Tuesday, December 15, 2009

new poem


This morning, pacing,
I understood the importance
of basic things.

If there was nothing
to distract us we'd all
be taken by a
rapid darkness.

The fact is that each second
has in it the potential
for death's arrival.

I made a few phone calls.
I was in a state of panic
because there was a man,
a savage vigilante, chasing me
with his machete.

The truth is,
he's always chasing me
but I only let others
know occasionally.

Please, do not contact the authorities.

I should use this time
to apologize to anyone
still waiting for me
to call them. I'm sorry
for hiding, it's only a
defense mechanism.

I would go outside

trees and water and
the intricacy of nature
remind me only of a
beautiful girl
who is incapable of
loving you back.

Here, in the back,
I can see the driver
dozing. Maybe he's on
too much of something.
Either way, he's forgotten
where we're going
and I'm not compelled
to tell him. He swerves
right, corrects himself,
then swerves left.

Half of me knows
that when we crash
we will land unsuccessfully
and be eaten alive by vultures.

In the morning, rotting,
we will understand the importance
of much more than
basic things,
and maybe then,

under the wreckage,
I'll be over it.

Friday, December 11, 2009

new poem

"December 11th, 3:55 am"

I stood by the door, half-open,
trembling, listening to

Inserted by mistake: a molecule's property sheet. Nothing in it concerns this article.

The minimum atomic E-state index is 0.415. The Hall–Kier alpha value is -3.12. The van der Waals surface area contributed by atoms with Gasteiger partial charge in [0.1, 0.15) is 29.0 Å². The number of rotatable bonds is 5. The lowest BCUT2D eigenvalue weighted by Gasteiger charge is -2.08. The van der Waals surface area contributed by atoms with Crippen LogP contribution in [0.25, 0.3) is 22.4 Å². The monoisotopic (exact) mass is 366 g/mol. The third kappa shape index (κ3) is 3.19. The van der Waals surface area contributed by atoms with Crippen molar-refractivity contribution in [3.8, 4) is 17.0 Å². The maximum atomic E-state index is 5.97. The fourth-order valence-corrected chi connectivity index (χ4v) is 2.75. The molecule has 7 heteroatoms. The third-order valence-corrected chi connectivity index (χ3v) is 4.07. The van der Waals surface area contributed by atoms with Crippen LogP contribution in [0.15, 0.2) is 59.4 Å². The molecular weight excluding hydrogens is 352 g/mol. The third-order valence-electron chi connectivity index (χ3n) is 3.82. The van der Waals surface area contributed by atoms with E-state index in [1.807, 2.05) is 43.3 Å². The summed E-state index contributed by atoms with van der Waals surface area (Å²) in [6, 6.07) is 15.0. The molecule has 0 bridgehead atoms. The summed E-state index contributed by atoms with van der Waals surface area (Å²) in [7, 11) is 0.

you make noise in there
with him.

I knew you better when
your hair was shorter and
a different color, when
your head was full of smoke
and my belly full
of downers.

I often wonder why I
feel pain in both of
my shoulders, but then
I remember
that my body is full of poison
and that I fell off the sofa.

Sophia, I am withered and
beaten by your infernal wisdom.

These frostbitten urchins
are all my children, and I
have been hiding in my room
for as long
as time has bloodied them.

There is also a painting
of birds behind the desk
of Dr. Richardson.
My poor mother sent me
to him

because she thought I
was going to kill myself.

Dr. Richardson says that
every person is like a puzzle
with missing pieces, and that
some people are missing too
many pieces
and it's his job
to find those pieces and
help his patients put
together their own unique

Being with Dr. Richardson
makes me want to
swallow all of my
mother's klonopin
and wake up in a
foggy heaven

with all of my dead dogs.